China will put on its humanitarian face using its business icons and its markets to repair the damage in the West, while reaching deep into its pockets to buy support in Africa, Asia and elsewhere. Those who call them out may be pressured and possibly punished. They expect this from the West.  But if we speak out it will be different. For that reason alone, our voice will be important. Chinese reactions will be predictable, talk of third world and Asian solidarity will be mixed with hints, and even some action that they have the capacity to disrupt our economic recovery. They will act against us in multilateral bodies and activate the expected pressure points in the region. We have been down this road in recent times and faced their ire. We may have to do so again, but we will earn the world’s respect and demonstrate that we are ready for global leadership.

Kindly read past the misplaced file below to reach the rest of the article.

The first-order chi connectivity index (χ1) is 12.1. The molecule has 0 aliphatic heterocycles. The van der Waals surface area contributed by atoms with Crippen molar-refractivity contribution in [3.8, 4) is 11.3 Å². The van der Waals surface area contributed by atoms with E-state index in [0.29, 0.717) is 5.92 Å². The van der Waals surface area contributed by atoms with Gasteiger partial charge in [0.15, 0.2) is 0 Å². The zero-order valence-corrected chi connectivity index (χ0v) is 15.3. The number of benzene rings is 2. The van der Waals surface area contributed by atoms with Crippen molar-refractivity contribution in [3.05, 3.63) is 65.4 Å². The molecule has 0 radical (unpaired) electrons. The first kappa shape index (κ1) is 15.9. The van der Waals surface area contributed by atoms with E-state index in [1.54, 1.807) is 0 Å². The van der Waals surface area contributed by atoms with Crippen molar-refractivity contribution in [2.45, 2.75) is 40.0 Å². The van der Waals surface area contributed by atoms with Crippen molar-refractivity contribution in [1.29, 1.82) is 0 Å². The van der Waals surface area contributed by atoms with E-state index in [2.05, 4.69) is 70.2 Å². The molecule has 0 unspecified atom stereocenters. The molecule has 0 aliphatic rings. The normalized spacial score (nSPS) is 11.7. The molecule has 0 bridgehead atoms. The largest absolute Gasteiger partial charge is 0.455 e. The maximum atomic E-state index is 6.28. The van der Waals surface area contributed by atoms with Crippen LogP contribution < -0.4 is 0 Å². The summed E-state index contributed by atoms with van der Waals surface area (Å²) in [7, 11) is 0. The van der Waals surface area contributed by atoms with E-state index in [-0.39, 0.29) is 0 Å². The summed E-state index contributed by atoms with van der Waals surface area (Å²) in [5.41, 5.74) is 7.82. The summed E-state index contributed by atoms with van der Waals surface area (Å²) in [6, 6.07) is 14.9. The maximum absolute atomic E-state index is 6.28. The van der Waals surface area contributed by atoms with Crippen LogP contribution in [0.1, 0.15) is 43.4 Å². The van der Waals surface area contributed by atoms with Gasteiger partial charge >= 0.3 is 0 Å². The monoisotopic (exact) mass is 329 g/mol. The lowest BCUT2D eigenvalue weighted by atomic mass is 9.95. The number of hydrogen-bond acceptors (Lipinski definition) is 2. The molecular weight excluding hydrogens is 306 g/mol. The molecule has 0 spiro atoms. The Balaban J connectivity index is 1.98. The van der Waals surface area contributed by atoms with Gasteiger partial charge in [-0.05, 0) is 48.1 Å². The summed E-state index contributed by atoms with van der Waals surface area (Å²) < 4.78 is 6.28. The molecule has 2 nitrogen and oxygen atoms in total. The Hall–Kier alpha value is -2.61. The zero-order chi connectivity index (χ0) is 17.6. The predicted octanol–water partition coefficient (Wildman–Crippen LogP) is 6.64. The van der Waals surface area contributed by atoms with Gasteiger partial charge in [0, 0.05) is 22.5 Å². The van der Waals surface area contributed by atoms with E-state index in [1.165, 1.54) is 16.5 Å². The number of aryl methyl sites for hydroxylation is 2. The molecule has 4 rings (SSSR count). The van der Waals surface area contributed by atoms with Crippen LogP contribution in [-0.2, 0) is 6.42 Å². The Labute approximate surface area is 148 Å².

(The author retired recently as India’s Foreign Secretary. Views are personal)